Putting Sales Enablement in a box: Why it’s time to stop defining Sales Enablement.
Raise your hand if you’ve read a definition of Sales Enablement recently. If you follow Sales Enablement closely, you probably have seen the race for the perfect definition of Sales Enablement.
It’s time to stop defining Sales Enablement, and time to start focusing on actually taking Sales Enablement to the next level.
Why we keep defining Sales Enablement
Ok, there is of course a good reason why we keep trying to define Sales Enablement. Product Marketing, sales leaders, sales trainers, hr… ok, at the end of the day, everyone within the company enables sales in one way or another, so it even the title “Sales Enablement” is confusing. Sales Enablement as a field is new(ish), and it’s unusually broad. Most of the push to define Sales Enablement has been to help the C-suite and hiring managers to figure out how to utilize it efficiently. I salute the groups who are trying to bring order to chaos.
Why we need to stop defining Sales Enablement
Sales Enablement evolved because B2B selling became more difficult. As we moved from on-prem solutions to SaaS, we suddenly had rapidly changing products and solutions to sell. Release cycles increased, as did the need to inform the field force on what made their product or solution different from others. As customers became more sophisticated in their research, our sellers needed to be armed with something greater than features and benefits. As collaboration became more of a corporate norm, sellers needed to learn how to sell to a group vs. a single decision maker. As marketing and sales tools erupted, we suddenly needed to figure out how to utilized utilize those tools more effectively. As millennials flooded the workforce, we needed to learn how to support a workforce that had different expectations and needs than previous generations. Sales became more complex, and Sales Enablement rose up to make sales more predictable, scalable, and useful.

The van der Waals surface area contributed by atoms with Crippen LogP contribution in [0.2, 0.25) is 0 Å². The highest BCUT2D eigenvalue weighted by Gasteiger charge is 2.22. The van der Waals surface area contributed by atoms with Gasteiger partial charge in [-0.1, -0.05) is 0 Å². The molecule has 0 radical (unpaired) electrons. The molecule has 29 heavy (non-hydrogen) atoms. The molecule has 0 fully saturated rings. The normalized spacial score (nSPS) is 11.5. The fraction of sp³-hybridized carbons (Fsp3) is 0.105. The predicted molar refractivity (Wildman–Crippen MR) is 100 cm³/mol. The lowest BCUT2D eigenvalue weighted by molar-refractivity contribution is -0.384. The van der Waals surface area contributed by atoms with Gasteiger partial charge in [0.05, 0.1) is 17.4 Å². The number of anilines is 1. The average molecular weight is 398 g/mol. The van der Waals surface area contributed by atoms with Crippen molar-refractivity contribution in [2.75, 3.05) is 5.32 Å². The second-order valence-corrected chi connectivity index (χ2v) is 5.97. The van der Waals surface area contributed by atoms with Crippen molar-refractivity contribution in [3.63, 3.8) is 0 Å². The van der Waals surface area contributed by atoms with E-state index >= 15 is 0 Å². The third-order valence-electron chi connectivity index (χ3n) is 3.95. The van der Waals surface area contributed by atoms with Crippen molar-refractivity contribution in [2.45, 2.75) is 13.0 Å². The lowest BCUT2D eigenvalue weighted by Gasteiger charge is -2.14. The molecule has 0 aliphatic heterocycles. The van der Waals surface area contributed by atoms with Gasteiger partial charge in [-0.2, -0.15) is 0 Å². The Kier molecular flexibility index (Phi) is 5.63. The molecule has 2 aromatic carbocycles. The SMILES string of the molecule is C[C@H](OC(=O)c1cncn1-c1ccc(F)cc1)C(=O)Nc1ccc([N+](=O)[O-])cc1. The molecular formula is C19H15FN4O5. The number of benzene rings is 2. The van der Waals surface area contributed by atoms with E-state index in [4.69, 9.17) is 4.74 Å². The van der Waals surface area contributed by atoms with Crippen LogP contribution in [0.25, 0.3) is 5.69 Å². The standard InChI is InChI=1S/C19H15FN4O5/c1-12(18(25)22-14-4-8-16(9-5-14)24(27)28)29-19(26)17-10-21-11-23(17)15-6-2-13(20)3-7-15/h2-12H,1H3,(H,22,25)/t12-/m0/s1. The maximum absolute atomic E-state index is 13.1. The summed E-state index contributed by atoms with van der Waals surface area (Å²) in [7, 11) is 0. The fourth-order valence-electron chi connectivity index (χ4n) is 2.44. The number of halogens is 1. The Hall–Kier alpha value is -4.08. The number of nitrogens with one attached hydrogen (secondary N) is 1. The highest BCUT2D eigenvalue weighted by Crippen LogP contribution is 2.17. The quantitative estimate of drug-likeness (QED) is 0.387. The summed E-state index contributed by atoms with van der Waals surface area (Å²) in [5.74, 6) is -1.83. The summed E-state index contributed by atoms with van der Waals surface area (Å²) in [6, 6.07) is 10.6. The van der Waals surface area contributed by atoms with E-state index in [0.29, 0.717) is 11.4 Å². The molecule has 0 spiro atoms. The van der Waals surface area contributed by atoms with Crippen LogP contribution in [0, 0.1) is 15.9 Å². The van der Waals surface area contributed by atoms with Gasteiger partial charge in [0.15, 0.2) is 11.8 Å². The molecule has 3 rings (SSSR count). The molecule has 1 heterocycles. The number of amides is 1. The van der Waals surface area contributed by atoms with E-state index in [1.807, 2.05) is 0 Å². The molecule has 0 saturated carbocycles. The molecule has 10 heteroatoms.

Grey Area Sales Enablement
So what does Sales Enablement do? Sales Enablement should remove the road bumps to sale’s success. What kind of road bumps slow down sales success? Your salespeople might be talking to the wrong people, or you might be hiring the wrong people. Your sales reps might be ramping too slowly, or they could be stalling out before the close. There are multiple reasons why revenue is being impacted. Putting sales enablement into a box of being focused on a set group of problems sets them up for a fight when they notice new problems arising. The best sales enablement professionals are nimble professionals with a sharp understanding of sales and marketing, hr and product fit. More than that, great sales enablement professionals can pivot into new areas as needed.
Stop Defining Sales Enablement.
Here’s the biggest problem with defining Sales Enablement. The definition doesn’t take into account how sales, or the customer, will continue to change over the years. Definitions of Sales Enablement that focus on content, skills or messaging only are addressing the very real state of sales today, but not taking into account what may be the biggest problems in the coming years.
The customer, and thus sales, will continue to evolve. The problems we face will continue to change. Let’s make sure that Sales Enablement stays nimble, and not boxed in.
Coming next… decreasing the the cost of high turn over in sales.